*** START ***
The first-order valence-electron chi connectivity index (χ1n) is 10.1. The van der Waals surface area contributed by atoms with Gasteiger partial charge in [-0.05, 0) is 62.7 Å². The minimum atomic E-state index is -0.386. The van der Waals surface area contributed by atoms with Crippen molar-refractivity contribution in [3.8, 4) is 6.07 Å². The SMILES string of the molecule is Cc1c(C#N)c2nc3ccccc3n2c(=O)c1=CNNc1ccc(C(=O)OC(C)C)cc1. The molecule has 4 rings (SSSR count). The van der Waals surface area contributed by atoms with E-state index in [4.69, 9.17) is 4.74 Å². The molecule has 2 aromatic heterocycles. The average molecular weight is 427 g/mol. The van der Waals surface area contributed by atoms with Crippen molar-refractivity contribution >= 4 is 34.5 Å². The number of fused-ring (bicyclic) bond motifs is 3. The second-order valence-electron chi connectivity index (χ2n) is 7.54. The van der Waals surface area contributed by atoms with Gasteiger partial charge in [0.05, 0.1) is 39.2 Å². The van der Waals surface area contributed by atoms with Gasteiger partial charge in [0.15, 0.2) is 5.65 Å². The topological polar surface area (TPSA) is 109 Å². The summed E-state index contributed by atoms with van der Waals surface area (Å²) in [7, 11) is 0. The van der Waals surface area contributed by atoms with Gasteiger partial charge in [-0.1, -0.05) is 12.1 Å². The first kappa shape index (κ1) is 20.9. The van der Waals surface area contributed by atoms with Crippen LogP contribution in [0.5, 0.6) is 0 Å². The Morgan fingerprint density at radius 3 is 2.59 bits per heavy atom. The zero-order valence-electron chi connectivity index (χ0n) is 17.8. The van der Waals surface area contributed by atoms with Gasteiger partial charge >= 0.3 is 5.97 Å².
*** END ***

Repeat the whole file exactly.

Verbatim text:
The first-order valence-electron chi connectivity index (χ1n) is 10.1. The van der Waals surface area contributed by atoms with Gasteiger partial charge in [-0.05, 0) is 62.7 Å². The minimum atomic E-state index is -0.386. The van der Waals surface area contributed by atoms with Crippen molar-refractivity contribution in [3.8, 4) is 6.07 Å². The SMILES string of the molecule is Cc1c(C#N)c2nc3ccccc3n2c(=O)c1=CNNc1ccc(C(=O)OC(C)C)cc1. The molecule has 4 rings (SSSR count). The van der Waals surface area contributed by atoms with E-state index in [4.69, 9.17) is 4.74 Å². The molecule has 2 aromatic heterocycles. The average molecular weight is 427 g/mol. The van der Waals surface area contributed by atoms with Crippen molar-refractivity contribution >= 4 is 34.5 Å². The number of fused-ring (bicyclic) bond motifs is 3. The second-order valence-electron chi connectivity index (χ2n) is 7.54. The van der Waals surface area contributed by atoms with Gasteiger partial charge in [0.05, 0.1) is 39.2 Å². The van der Waals surface area contributed by atoms with Gasteiger partial charge in [0.15, 0.2) is 5.65 Å². The topological polar surface area (TPSA) is 109 Å². The summed E-state index contributed by atoms with van der Waals surface area (Å²) in [7, 11) is 0. The van der Waals surface area contributed by atoms with Gasteiger partial charge in [-0.1, -0.05) is 12.1 Å². The first kappa shape index (κ1) is 20.9. The van der Waals surface area contributed by atoms with Crippen LogP contribution in [0.5, 0.6) is 0 Å². The Morgan fingerprint density at radius 3 is 2.59 bits per heavy atom. The zero-order valence-electron chi connectivity index (χ0n) is 17.8. The van der Waals surface area contributed by atoms with Gasteiger partial charge >= 0.3 is 5.97 Å².